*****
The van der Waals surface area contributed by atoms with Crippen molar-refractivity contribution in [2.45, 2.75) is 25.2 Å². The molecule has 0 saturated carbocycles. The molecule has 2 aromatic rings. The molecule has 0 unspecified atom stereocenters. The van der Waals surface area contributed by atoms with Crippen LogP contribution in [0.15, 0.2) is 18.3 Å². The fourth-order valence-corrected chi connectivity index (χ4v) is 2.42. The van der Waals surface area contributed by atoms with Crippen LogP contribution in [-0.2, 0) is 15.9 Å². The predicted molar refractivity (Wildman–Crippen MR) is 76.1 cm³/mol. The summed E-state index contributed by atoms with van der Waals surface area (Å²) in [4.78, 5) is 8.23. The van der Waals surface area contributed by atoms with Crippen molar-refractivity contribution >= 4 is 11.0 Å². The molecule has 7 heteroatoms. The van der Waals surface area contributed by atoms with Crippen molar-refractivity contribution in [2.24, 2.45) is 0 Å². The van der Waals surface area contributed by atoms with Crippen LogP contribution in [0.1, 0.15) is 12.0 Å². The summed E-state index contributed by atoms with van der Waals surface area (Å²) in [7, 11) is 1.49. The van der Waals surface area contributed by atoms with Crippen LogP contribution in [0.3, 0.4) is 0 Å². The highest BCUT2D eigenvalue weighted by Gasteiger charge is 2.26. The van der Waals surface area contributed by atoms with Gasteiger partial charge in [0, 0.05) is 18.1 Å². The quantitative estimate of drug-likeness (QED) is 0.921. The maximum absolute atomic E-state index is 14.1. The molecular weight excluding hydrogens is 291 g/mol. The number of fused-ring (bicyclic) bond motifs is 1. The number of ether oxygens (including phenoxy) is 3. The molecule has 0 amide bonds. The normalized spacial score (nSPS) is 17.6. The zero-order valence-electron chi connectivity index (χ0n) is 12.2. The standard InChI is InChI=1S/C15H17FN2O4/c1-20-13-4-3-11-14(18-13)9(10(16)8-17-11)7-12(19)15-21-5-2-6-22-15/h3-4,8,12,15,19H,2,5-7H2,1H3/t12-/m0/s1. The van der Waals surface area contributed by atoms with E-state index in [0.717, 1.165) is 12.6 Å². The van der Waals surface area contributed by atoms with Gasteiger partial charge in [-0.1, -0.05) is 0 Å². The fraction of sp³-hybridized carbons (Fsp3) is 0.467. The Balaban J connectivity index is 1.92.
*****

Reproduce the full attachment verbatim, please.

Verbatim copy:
The van der Waals surface area contributed by atoms with Crippen molar-refractivity contribution in [2.45, 2.75) is 25.2 Å². The molecule has 0 saturated carbocycles. The molecule has 2 aromatic rings. The molecule has 0 unspecified atom stereocenters. The van der Waals surface area contributed by atoms with Crippen LogP contribution in [0.15, 0.2) is 18.3 Å². The fourth-order valence-corrected chi connectivity index (χ4v) is 2.42. The van der Waals surface area contributed by atoms with Crippen LogP contribution in [-0.2, 0) is 15.9 Å². The predicted molar refractivity (Wildman–Crippen MR) is 76.1 cm³/mol. The summed E-state index contributed by atoms with van der Waals surface area (Å²) in [4.78, 5) is 8.23. The van der Waals surface area contributed by atoms with Crippen molar-refractivity contribution >= 4 is 11.0 Å². The molecule has 7 heteroatoms. The van der Waals surface area contributed by atoms with Crippen molar-refractivity contribution in [2.24, 2.45) is 0 Å². The van der Waals surface area contributed by atoms with Crippen LogP contribution in [0.1, 0.15) is 12.0 Å². The summed E-state index contributed by atoms with van der Waals surface area (Å²) in [7, 11) is 1.49. The van der Waals surface area contributed by atoms with Crippen LogP contribution in [0.3, 0.4) is 0 Å². The highest BCUT2D eigenvalue weighted by Gasteiger charge is 2.26. The van der Waals surface area contributed by atoms with Gasteiger partial charge in [0, 0.05) is 18.1 Å². The quantitative estimate of drug-likeness (QED) is 0.921. The maximum absolute atomic E-state index is 14.1. The molecular weight excluding hydrogens is 291 g/mol. The number of fused-ring (bicyclic) bond motifs is 1. The number of ether oxygens (including phenoxy) is 3. The molecule has 0 amide bonds. The normalized spacial score (nSPS) is 17.6. The zero-order valence-electron chi connectivity index (χ0n) is 12.2. The standard InChI is InChI=1S/C15H17FN2O4/c1-20-13-4-3-11-14(18-13)9(10(16)8-17-11)7-12(19)15-21-5-2-6-22-15/h3-4,8,12,15,19H,2,5-7H2,1H3/t12-/m0/s1. The van der Waals surface area contributed by atoms with E-state index in [0.717, 1.165) is 12.6 Å². The van der Waals surface area contributed by atoms with Gasteiger partial charge in [-0.1, -0.05) is 0 Å². The fraction of sp³-hybridized carbons (Fsp3) is 0.467. The Balaban J connectivity index is 1.92.